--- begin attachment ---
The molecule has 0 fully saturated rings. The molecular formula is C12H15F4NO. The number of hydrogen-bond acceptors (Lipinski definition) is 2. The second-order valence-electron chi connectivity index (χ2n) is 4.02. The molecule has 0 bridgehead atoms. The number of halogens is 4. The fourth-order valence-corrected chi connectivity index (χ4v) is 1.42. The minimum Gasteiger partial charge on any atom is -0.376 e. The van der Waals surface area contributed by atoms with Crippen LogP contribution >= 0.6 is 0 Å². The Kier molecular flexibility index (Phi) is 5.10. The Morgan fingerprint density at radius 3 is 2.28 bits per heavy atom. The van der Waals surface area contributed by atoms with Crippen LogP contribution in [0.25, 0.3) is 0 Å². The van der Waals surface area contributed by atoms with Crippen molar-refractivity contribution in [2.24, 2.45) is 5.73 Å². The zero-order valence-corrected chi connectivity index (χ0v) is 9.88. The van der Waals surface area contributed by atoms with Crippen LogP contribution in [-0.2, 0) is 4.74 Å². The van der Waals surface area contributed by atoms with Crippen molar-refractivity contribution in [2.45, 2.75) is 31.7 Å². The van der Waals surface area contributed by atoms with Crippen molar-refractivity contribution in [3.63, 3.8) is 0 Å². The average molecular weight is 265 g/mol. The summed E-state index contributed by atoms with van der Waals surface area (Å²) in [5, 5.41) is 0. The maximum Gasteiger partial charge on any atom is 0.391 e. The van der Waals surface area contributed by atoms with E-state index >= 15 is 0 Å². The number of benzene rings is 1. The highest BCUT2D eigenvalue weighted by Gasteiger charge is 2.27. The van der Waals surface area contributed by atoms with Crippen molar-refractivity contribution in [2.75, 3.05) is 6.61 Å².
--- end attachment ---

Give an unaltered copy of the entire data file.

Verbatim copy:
The molecule has 0 fully saturated rings. The molecular formula is C12H15F4NO. The number of hydrogen-bond acceptors (Lipinski definition) is 2. The second-order valence-electron chi connectivity index (χ2n) is 4.02. The molecule has 0 bridgehead atoms. The number of halogens is 4. The fourth-order valence-corrected chi connectivity index (χ4v) is 1.42. The minimum Gasteiger partial charge on any atom is -0.376 e. The van der Waals surface area contributed by atoms with Crippen LogP contribution >= 0.6 is 0 Å². The Kier molecular flexibility index (Phi) is 5.10. The Morgan fingerprint density at radius 3 is 2.28 bits per heavy atom. The van der Waals surface area contributed by atoms with Crippen LogP contribution in [0.25, 0.3) is 0 Å². The van der Waals surface area contributed by atoms with Crippen molar-refractivity contribution in [2.24, 2.45) is 5.73 Å². The zero-order valence-corrected chi connectivity index (χ0v) is 9.88. The van der Waals surface area contributed by atoms with Crippen LogP contribution in [-0.2, 0) is 4.74 Å². The van der Waals surface area contributed by atoms with Crippen molar-refractivity contribution in [2.45, 2.75) is 31.7 Å². The van der Waals surface area contributed by atoms with Crippen molar-refractivity contribution in [3.63, 3.8) is 0 Å². The average molecular weight is 265 g/mol. The summed E-state index contributed by atoms with van der Waals surface area (Å²) in [5, 5.41) is 0. The maximum Gasteiger partial charge on any atom is 0.391 e. The van der Waals surface area contributed by atoms with E-state index >= 15 is 0 Å². The number of benzene rings is 1. The highest BCUT2D eigenvalue weighted by Gasteiger charge is 2.27. The van der Waals surface area contributed by atoms with Crippen molar-refractivity contribution in [2.75, 3.05) is 6.61 Å².